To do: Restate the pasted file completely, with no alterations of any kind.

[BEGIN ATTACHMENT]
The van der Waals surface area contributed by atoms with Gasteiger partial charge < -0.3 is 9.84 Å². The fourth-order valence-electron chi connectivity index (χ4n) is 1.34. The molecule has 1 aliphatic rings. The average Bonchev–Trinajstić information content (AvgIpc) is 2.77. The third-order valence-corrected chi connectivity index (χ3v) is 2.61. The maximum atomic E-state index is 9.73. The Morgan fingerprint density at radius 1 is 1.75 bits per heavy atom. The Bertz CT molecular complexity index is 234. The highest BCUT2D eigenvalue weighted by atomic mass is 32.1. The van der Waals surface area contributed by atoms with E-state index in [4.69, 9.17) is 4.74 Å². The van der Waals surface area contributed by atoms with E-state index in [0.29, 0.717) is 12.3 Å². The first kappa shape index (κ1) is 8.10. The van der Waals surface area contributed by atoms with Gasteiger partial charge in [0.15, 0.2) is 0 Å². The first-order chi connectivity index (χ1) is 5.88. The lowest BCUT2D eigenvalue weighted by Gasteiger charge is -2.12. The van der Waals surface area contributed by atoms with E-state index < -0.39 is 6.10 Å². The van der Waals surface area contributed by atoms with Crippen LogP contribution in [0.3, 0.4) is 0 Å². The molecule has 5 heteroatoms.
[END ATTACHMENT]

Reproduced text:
The van der Waals surface area contributed by atoms with Gasteiger partial charge < -0.3 is 9.84 Å². The fourth-order valence-electron chi connectivity index (χ4n) is 1.34. The molecule has 1 aliphatic rings. The average Bonchev–Trinajstić information content (AvgIpc) is 2.77. The third-order valence-corrected chi connectivity index (χ3v) is 2.61. The maximum atomic E-state index is 9.73. The Morgan fingerprint density at radius 1 is 1.75 bits per heavy atom. The Bertz CT molecular complexity index is 234. The highest BCUT2D eigenvalue weighted by atomic mass is 32.1. The van der Waals surface area contributed by atoms with E-state index in [4.69, 9.17) is 4.74 Å². The van der Waals surface area contributed by atoms with E-state index in [0.29, 0.717) is 12.3 Å². The first kappa shape index (κ1) is 8.10. The van der Waals surface area contributed by atoms with Gasteiger partial charge in [0.15, 0.2) is 0 Å². The first-order chi connectivity index (χ1) is 5.88. The lowest BCUT2D eigenvalue weighted by Gasteiger charge is -2.12. The van der Waals surface area contributed by atoms with E-state index < -0.39 is 6.10 Å². The van der Waals surface area contributed by atoms with Crippen LogP contribution in [0.3, 0.4) is 0 Å². The molecule has 5 heteroatoms.